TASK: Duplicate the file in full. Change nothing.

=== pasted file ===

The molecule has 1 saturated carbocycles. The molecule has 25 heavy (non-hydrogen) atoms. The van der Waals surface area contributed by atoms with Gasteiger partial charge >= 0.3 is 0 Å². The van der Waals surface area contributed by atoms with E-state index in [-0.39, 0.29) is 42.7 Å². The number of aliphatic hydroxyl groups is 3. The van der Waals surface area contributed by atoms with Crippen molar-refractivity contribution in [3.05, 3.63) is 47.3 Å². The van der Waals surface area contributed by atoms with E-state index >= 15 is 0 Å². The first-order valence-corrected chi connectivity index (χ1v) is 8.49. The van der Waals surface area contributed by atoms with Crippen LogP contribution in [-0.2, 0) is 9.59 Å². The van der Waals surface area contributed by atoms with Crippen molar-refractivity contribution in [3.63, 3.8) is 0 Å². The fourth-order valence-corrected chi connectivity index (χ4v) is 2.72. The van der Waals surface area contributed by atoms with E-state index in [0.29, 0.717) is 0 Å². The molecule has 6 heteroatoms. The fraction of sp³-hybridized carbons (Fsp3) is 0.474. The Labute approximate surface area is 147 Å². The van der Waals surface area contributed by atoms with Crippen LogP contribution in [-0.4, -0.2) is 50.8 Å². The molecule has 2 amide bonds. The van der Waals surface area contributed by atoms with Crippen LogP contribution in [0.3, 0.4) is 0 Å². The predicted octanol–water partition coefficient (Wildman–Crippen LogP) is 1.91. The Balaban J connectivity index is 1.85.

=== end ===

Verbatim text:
The molecule has 1 saturated carbocycles. The molecule has 25 heavy (non-hydrogen) atoms. The van der Waals surface area contributed by atoms with Gasteiger partial charge >= 0.3 is 0 Å². The van der Waals surface area contributed by atoms with E-state index in [-0.39, 0.29) is 42.7 Å². The number of aliphatic hydroxyl groups is 3. The van der Waals surface area contributed by atoms with Crippen molar-refractivity contribution in [3.05, 3.63) is 47.3 Å². The van der Waals surface area contributed by atoms with E-state index >= 15 is 0 Å². The first-order valence-corrected chi connectivity index (χ1v) is 8.49. The van der Waals surface area contributed by atoms with Crippen LogP contribution in [-0.2, 0) is 9.59 Å². The van der Waals surface area contributed by atoms with Crippen molar-refractivity contribution in [3.63, 3.8) is 0 Å². The fourth-order valence-corrected chi connectivity index (χ4v) is 2.72. The van der Waals surface area contributed by atoms with E-state index in [0.29, 0.717) is 0 Å². The molecule has 6 heteroatoms. The fraction of sp³-hybridized carbons (Fsp3) is 0.474. The Labute approximate surface area is 147 Å². The van der Waals surface area contributed by atoms with Crippen LogP contribution in [-0.4, -0.2) is 50.8 Å². The molecule has 2 amide bonds. The van der Waals surface area contributed by atoms with Crippen LogP contribution in [0.3, 0.4) is 0 Å². The predicted octanol–water partition coefficient (Wildman–Crippen LogP) is 1.91. The Balaban J connectivity index is 1.85.